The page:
"I hugged the man who murdered my father."

Wednesday 21st October 2020


"You can experience incredible trauma and it is not your fault, and a lot of people will say, 'Well why is it on me to forgive when I didn't do anything?  

“But I would say to that, every time you give that incident or that person power, you are inflicting more damage on yourself, so you are re-traumatising yourself, and in many ways you are giving that person continued power over your life."

Candice Mama’s father, Glenack Masilo Mama, died when she was just 8 months old. He was murdered. She had always known that her father had been murdered, and that the murderer was called Eugene de Kock, a notorious commander of the Vlakplaas police unit which was responsible for torturing and murdering black anti-apartheid activists.

Glenack was a black member of the Pan Africanist Congress and his murder was documented in a book kept my Candice’s mother: Confessions of Apartheid’s Assassins.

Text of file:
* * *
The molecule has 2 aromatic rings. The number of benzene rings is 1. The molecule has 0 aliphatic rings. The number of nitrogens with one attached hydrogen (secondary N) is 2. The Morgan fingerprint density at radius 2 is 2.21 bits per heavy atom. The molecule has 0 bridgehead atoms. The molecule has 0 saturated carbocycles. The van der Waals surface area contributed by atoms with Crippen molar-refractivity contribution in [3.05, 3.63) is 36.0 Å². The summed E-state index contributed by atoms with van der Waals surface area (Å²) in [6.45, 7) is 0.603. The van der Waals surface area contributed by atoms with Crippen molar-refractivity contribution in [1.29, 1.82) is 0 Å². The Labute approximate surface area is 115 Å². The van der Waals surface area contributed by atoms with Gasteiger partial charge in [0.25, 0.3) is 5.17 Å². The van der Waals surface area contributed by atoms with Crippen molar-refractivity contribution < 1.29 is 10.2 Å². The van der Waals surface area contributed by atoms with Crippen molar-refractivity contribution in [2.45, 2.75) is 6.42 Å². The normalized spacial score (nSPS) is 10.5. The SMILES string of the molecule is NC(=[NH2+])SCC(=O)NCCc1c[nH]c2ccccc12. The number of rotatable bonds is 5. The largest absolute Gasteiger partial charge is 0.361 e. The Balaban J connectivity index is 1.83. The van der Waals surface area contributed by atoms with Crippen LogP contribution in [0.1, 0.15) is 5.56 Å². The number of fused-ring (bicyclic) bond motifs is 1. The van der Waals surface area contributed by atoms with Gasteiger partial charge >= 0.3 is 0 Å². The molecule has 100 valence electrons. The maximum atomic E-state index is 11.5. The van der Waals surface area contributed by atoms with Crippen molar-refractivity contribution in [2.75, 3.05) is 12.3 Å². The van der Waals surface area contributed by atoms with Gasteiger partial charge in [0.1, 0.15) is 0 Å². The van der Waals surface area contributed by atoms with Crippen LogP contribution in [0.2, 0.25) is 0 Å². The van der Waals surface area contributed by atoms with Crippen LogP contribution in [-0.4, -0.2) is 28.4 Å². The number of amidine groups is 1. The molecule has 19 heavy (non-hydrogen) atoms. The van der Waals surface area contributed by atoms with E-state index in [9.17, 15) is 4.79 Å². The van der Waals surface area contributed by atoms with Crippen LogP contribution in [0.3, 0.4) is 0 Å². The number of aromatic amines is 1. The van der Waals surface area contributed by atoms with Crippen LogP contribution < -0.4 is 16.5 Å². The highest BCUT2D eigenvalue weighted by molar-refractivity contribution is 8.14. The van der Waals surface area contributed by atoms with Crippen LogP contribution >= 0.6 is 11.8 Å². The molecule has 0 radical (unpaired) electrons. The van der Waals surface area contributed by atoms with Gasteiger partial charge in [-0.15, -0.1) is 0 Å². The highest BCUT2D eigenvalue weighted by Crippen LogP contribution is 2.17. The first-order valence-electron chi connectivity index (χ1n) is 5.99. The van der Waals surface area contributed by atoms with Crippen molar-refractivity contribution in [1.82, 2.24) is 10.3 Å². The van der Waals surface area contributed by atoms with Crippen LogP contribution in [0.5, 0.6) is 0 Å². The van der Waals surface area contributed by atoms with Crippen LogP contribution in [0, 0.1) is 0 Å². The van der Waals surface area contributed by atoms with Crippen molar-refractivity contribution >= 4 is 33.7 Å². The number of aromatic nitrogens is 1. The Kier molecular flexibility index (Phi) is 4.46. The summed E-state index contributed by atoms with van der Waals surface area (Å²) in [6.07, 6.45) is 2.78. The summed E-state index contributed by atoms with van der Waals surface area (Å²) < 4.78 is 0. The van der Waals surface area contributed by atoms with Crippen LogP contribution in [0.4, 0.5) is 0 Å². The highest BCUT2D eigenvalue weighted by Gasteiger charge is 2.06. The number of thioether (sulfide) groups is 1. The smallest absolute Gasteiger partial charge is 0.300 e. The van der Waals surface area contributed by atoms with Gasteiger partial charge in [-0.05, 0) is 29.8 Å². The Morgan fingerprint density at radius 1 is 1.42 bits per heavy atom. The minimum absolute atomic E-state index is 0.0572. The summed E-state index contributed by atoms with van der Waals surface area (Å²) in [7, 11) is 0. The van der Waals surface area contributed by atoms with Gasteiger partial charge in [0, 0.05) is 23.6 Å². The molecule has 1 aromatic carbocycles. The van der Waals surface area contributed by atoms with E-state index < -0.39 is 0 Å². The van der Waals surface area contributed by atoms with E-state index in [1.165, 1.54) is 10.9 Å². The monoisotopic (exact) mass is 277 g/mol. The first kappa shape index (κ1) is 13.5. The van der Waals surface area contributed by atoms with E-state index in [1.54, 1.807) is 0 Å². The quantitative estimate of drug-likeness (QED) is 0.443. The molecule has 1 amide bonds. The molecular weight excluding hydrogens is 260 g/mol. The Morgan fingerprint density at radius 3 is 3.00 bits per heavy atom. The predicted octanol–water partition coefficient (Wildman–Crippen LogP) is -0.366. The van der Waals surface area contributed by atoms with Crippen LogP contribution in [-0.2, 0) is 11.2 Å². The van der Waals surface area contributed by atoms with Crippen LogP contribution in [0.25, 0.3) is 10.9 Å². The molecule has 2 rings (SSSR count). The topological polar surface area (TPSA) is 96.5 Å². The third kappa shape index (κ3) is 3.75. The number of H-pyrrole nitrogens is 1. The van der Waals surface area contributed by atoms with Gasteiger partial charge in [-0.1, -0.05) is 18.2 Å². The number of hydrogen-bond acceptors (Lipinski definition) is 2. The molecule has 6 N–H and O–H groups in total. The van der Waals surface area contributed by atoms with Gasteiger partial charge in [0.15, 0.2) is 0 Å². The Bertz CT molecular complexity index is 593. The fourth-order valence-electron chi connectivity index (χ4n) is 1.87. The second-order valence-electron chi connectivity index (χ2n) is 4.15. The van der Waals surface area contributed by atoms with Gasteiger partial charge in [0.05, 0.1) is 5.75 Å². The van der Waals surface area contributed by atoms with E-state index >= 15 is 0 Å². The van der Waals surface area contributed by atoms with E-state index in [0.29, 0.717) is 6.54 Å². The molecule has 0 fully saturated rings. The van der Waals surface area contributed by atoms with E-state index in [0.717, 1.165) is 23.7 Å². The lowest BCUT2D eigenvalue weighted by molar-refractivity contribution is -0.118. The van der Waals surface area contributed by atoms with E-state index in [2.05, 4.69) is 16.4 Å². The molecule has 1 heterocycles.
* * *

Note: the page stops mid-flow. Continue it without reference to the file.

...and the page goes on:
Candice said: "Every time people would come over to the house she would ask me to go get this book, and people would cry and I'd hear screaming. 

"I'd hear all these odd reactions, or at least what I considered odd at the time, and I just thought to myself, 'I know my dad is in this book, but I want to know, why is he inciting these reactions?'"

After she overheard the page her mother and her friends were going to, she decided she’d look when you got a chance. That chance happened to be the next week, when her mother went out shopping, and she saw a traumatising photograph of her father’s burnt body, clutching the steering wheel of a car.

"In my mind, immediately I connected the fact that this was my father, this was how he died and he [Eugene de Kock] is the person who did it. And because I knew what I did was wrong, that I wasn't allowed to open that book, I held it within myself."

In 2014, the National Prosecuting Authority contacted Candice’s mother to ask if the family would like to take part in a victim-perpetrator dialogue and meet Eugene de Kock.

Read more about Candice’s story and how Restorative Justice (RJ) helped her by clicking here.

 Candice has since written a book entitled Forgiveness Redefined and you can buy it here.

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